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Re: IKL example in N3 - (was Subjects as Literals)

From: Henry Story <henry.story@gmail.com>
Date: Fri, 2 Jul 2010 17:15:33 +0200
Cc: Reto Bachmann-Gmuer <reto.bachmann@trialox.org>, Jeremy Carroll <jeremy@topquadrant.com>, Semantic Web <semantic-web@w3.org>, public-cwm-talk@w3.org
Message-Id: <328D2490-15FF-40D4-AA90-90C7CE6530CB@bblfish.net>
To: Pat Hayes <phayes@ihmc.us>
Sorry Pat,

I just read your second presentation. So I see what you are getting at now....


On 2 Jul 2010, at 16:36, Henry Story wrote:
> [4] :Joan rel:siblingOf :Mary;
>          foaf:knows :Bill;
>          rel:hasMet :Bill;
>          :believes { :Bill foaf:name "Robert" } .

What you are suggesting is something is to use literals as names, tied to belief contexts.
That makes sense, and somehow could be written in N3 out like this

?b = :Bill .

:Mary :believes [ = :b
                  = { "Robert"^^:b = ?b;
                           rel:hasMet :Joan . } ] .

Where "Robert"^^:b is Mary's way of thinking of Bill.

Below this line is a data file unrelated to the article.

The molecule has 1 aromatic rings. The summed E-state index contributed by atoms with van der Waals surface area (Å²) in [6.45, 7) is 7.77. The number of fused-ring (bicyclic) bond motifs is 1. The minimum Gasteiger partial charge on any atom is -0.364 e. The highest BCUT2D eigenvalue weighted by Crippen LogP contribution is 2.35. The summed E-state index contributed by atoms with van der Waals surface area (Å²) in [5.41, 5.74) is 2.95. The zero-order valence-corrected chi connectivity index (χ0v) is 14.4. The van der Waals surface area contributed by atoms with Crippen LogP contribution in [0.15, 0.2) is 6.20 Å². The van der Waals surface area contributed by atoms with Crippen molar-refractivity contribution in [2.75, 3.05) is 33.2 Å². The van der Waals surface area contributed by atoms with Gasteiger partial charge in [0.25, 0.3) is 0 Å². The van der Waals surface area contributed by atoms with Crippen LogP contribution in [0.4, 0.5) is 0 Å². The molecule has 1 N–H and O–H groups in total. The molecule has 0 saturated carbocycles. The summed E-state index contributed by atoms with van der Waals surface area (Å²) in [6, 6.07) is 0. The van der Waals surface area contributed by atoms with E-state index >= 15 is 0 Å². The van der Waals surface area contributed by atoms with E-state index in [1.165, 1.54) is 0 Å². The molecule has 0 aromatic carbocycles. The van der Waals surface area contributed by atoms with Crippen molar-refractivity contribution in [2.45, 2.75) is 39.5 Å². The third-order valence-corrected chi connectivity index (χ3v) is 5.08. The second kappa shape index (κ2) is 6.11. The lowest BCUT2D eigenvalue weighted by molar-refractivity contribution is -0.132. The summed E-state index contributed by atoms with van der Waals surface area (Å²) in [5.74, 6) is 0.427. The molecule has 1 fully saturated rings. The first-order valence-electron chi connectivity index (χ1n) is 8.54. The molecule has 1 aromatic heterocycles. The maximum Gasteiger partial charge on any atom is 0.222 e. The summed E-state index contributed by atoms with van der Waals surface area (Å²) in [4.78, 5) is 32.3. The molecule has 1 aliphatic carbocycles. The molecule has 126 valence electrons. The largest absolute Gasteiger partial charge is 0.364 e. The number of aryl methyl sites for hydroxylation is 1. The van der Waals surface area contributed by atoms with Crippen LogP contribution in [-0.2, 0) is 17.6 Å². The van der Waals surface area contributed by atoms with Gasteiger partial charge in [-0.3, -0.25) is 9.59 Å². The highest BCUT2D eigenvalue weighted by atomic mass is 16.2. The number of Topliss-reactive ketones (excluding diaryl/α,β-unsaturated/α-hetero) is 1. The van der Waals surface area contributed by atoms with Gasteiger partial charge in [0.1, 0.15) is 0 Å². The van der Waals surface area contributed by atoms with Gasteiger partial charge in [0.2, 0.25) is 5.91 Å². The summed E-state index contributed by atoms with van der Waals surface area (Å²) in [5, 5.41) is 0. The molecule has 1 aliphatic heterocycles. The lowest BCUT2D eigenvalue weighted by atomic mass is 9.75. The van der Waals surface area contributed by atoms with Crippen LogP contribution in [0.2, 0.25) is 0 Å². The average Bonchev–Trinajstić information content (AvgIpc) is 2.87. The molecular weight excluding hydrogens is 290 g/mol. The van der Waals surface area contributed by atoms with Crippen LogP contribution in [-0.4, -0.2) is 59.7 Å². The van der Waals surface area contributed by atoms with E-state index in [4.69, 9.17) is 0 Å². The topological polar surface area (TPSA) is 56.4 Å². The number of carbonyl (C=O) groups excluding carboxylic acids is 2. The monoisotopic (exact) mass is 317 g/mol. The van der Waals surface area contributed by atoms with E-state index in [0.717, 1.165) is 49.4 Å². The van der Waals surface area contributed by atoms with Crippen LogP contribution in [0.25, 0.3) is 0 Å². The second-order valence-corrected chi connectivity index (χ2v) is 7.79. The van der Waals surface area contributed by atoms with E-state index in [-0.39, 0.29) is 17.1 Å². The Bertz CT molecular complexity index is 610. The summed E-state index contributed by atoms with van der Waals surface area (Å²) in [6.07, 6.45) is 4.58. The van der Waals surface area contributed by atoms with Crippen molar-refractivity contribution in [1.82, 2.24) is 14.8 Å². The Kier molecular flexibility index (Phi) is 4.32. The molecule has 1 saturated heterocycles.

We need the = ?b to tie the speakers belief that her reference points to ?b. Or perhaps that should
be place in the outer context.

So yes then it makes sense to have literals as predicates too. If Mary believes that
rel:hasMet means something a lot more precise in mary's mind then perhaps we would need to write


:Mary :believes { "Robert"^^:b "http://purl.org/vocab/relationship/hasMet"^^:b :Joan } .

And one could come up with some nice syntactic sugar to make that more writeable.

So thanks for that thought. Of course when people mention literals in predicate position I always thought of pure string literals.... like this it makes sense :-)



Henry
Received on Friday, 2 July 2010 15:16:12 GMT

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